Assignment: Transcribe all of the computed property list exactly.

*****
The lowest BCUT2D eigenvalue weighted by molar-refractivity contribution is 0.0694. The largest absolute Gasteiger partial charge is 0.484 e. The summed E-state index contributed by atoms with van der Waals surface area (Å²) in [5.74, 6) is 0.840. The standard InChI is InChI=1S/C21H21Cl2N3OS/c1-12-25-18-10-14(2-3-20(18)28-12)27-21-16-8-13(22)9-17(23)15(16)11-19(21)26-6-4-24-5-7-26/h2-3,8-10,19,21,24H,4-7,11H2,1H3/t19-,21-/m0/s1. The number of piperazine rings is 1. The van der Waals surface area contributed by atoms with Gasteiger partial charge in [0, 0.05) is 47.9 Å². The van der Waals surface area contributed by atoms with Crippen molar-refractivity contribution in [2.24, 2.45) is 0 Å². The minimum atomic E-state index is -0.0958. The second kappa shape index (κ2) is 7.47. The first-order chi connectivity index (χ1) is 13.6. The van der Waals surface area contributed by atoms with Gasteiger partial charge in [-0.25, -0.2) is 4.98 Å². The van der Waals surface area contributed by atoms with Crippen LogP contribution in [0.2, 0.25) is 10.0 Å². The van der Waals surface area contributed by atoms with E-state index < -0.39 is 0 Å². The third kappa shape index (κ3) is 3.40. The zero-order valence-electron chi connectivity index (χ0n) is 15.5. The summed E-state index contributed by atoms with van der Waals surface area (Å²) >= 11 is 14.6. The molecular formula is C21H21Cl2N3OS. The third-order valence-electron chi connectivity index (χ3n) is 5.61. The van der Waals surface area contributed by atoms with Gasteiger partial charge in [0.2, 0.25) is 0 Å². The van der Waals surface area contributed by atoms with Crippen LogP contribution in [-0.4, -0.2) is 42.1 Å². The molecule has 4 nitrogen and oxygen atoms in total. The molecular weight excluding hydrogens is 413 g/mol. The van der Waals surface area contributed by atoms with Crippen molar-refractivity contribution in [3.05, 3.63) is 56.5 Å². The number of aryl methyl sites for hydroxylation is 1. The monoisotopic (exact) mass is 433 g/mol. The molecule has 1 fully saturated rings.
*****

The lowest BCUT2D eigenvalue weighted by molar-refractivity contribution is 0.0694. The largest absolute Gasteiger partial charge is 0.484 e. The summed E-state index contributed by atoms with van der Waals surface area (Å²) in [5.74, 6) is 0.840. The standard InChI is InChI=1S/C21H21Cl2N3OS/c1-12-25-18-10-14(2-3-20(18)28-12)27-21-16-8-13(22)9-17(23)15(16)11-19(21)26-6-4-24-5-7-26/h2-3,8-10,19,21,24H,4-7,11H2,1H3/t19-,21-/m0/s1. The number of piperazine rings is 1. The van der Waals surface area contributed by atoms with Gasteiger partial charge in [0, 0.05) is 47.9 Å². The van der Waals surface area contributed by atoms with Crippen molar-refractivity contribution in [2.24, 2.45) is 0 Å². The minimum atomic E-state index is -0.0958. The second kappa shape index (κ2) is 7.47. The first-order chi connectivity index (χ1) is 13.6. The van der Waals surface area contributed by atoms with Gasteiger partial charge in [-0.25, -0.2) is 4.98 Å². The van der Waals surface area contributed by atoms with Crippen LogP contribution in [0.2, 0.25) is 10.0 Å². The van der Waals surface area contributed by atoms with E-state index < -0.39 is 0 Å². The third kappa shape index (κ3) is 3.40. The zero-order valence-electron chi connectivity index (χ0n) is 15.5. The summed E-state index contributed by atoms with van der Waals surface area (Å²) >= 11 is 14.6. The molecular formula is C21H21Cl2N3OS. The third-order valence-electron chi connectivity index (χ3n) is 5.61. The van der Waals surface area contributed by atoms with Gasteiger partial charge in [0.2, 0.25) is 0 Å². The van der Waals surface area contributed by atoms with Crippen LogP contribution in [-0.4, -0.2) is 42.1 Å². The molecule has 4 nitrogen and oxygen atoms in total. The molecular weight excluding hydrogens is 413 g/mol. The van der Waals surface area contributed by atoms with Crippen molar-refractivity contribution in [3.05, 3.63) is 56.5 Å². The number of aryl methyl sites for hydroxylation is 1. The monoisotopic (exact) mass is 433 g/mol. The molecule has 1 fully saturated rings.